More than meets the eye in ‘Maoz Tsur


BOSTON, Dec. 5 (JTA) – The sages of the Mishnah said about the Torah, “Turn it over, turn it around, for everything can be found in it.”

I firmly believe that our traditional Jewish texts, liturgy and song are living organisms that hold countless levels of meaning, if one only looks at them in the right way.

And so it is with the popular hymn “Maoz Tsur,” popularly and loosely translated in English as “Rock of Ages.” After Jews around the world light the menorah, they traditionally sing “Maoz Tsur.”

Not so fast, though. This year, stop and ask yourself: “What is this brief text? What’s “Maoz Tsur all about?” The answer is much more interesting than you probably thought.

First, most of the six-stanza liturgical song called “Maoz Tsur” (literally, “Mighty Stronghold,”) has nothing to do with Chanukah. In particular, the first stanza, which is by far the most familiar, is almost completely unrelated to the holiday. The translation in the ArtScroll version reads:

O mighty stronghold of my salvation,

To praise you is a delight.

Restore my House of Prayer

and there we will bring a thanksgiving offering.

When You will have prepared the slaughter

for the blaspheming foe,

Then I shall complete with a song of hymn

the dedication of the Altar.

For most Jews, this stanza is all they know of “Maoz Tsur.” But it’s really more of a preface to the song than it is a song itself.

Structurally, this blunt invocation, calling on God to restore the Temple worship and avenge the enemies of the Jews, serves as an introduction to the next four stanzas, which are the real essence of the hymn and allude to four eras of persecution and eventual redemption of the Jewish people.

These are the period of slavery under Pharaoh in Egypt (stanza 2), the destruction of the First Temple (stanza 3), Haman’s failed attempt to exterminate the Jews (stanza 4), and finally, the oppression by the Hellenistic Syrians that led to the Chanukah miracle (stanza 5). A sixth stanza of “Maoz Tsur” recapitulates and once more asks God to exact revenge on the enemies of the Jews.

So it seems that textually, “Maoz Tsur” is as relevant to Passover or to Purim as it is to Chanukah. We don’t really know why the song became permanently attached to Chanukah. We do know that it originated in 13th-century Germany and was written by an otherwise unknown poet named Mordecai.

The well-known melody came later; its first known use in connection with “Maoz Tsur” is found in a 1744 manuscript, but scholars think it was borrowed from 15th-century church hymns.

As Hebrew poetry, “Maoz Tsur” is straightforward. Even in the full six-stanza form, it is relatively brief. It relies on both ordinary and internal rhyme and is mostly free of the obscure allusions that are present in much of the literature of medieval synagogue poetry.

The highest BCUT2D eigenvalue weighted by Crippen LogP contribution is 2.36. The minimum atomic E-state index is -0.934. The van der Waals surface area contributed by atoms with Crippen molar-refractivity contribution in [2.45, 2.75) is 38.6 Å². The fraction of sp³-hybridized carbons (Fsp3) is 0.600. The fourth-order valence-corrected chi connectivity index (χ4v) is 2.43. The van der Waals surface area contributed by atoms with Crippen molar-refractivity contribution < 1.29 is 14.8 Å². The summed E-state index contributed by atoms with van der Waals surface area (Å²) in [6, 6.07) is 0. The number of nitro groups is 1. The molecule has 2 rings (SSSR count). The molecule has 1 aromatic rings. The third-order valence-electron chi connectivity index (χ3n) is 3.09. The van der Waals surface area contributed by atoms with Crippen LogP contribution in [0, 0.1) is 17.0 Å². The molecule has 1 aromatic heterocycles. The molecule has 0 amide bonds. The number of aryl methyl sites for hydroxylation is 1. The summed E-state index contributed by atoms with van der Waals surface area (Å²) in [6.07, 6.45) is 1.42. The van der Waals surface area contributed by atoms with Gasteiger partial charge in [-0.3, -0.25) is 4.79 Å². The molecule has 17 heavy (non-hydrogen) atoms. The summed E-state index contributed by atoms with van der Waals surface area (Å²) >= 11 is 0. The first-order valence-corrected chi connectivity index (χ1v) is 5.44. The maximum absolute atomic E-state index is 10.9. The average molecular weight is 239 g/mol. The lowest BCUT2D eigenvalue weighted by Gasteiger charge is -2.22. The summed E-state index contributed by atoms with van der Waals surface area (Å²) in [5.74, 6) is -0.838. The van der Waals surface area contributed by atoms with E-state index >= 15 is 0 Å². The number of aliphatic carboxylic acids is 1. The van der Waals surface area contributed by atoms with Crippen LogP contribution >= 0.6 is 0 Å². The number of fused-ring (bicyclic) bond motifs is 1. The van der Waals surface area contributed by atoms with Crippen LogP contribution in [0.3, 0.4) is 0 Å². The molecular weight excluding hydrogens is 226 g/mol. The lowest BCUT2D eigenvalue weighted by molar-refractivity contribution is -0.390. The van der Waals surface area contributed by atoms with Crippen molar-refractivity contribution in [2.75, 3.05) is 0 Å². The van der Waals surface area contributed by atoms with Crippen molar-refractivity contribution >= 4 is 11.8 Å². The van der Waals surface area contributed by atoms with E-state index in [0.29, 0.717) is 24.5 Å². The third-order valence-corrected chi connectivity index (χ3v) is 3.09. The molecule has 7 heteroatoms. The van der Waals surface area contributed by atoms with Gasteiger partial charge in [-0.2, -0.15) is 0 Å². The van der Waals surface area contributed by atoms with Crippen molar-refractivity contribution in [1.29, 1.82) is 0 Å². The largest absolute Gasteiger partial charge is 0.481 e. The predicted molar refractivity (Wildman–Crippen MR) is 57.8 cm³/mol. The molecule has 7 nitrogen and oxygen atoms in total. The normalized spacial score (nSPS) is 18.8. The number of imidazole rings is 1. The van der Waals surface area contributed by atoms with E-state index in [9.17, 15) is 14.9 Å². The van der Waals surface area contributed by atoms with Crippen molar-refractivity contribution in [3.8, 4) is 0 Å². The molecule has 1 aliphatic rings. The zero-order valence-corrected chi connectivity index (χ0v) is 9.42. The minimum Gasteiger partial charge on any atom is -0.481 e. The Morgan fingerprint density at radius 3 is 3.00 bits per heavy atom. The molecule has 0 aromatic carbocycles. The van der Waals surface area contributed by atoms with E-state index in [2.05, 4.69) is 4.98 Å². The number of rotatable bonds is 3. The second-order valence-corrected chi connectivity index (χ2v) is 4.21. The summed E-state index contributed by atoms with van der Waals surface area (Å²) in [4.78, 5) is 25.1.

“Maoz Tsur” includes several clear references to biblical verses; there is nothing surprising about this, as the Hebrew Bible was known to all Jews at the time and was the basis for all religious Jewish literature of the period.

However, the revenge motif that is explicit in “Maoz Tsur” has troubled some segments of the Jewish community for more than a century. In fact, two well-known American Reform rabbis, Marcus Jastrow and Gustave Gottheil, composed the considerably toned-down English version “Rock of Ages” in the 19th century to get the blood and slaughter out of the song and to make it more palatable to what they saw as contemporary sensibilities.

In a 1997 online article in Jewish World Review – – historian Lawrence Charap points out that the paradox of “Maoz Tsur” is the same as the paradox of Chanukah: A holiday whose theme was originally particularistic and even a little xenophobic has been transmuted in contemporary Christian America into a universalistic glorification of the freedom of the human spirit.

Meanwhile, those readers who have difficulties with the invocation of God’s revenge – and who would still like to keep the hymn and strengthen its ties to Chanukah – have an easy and effective solution. They should restore the forgotten fifth stanza to prominence and sing it, using the traditional melody, in lieu of, or in addition to, the first. It’s quite beautiful and appropriate for this season of the year:

Greeks gathered against me

Then in Hasmonean days.

They breached the walls of my towers

and they defiled all the oils;

And from the one remnant of the flasks

a miracle was wrought for the roses.

Men of insight – eight days

established for song and jubilation.

(Jonathan Groner writes “The Word” for, the book review site published by Jewish Family & Life! –

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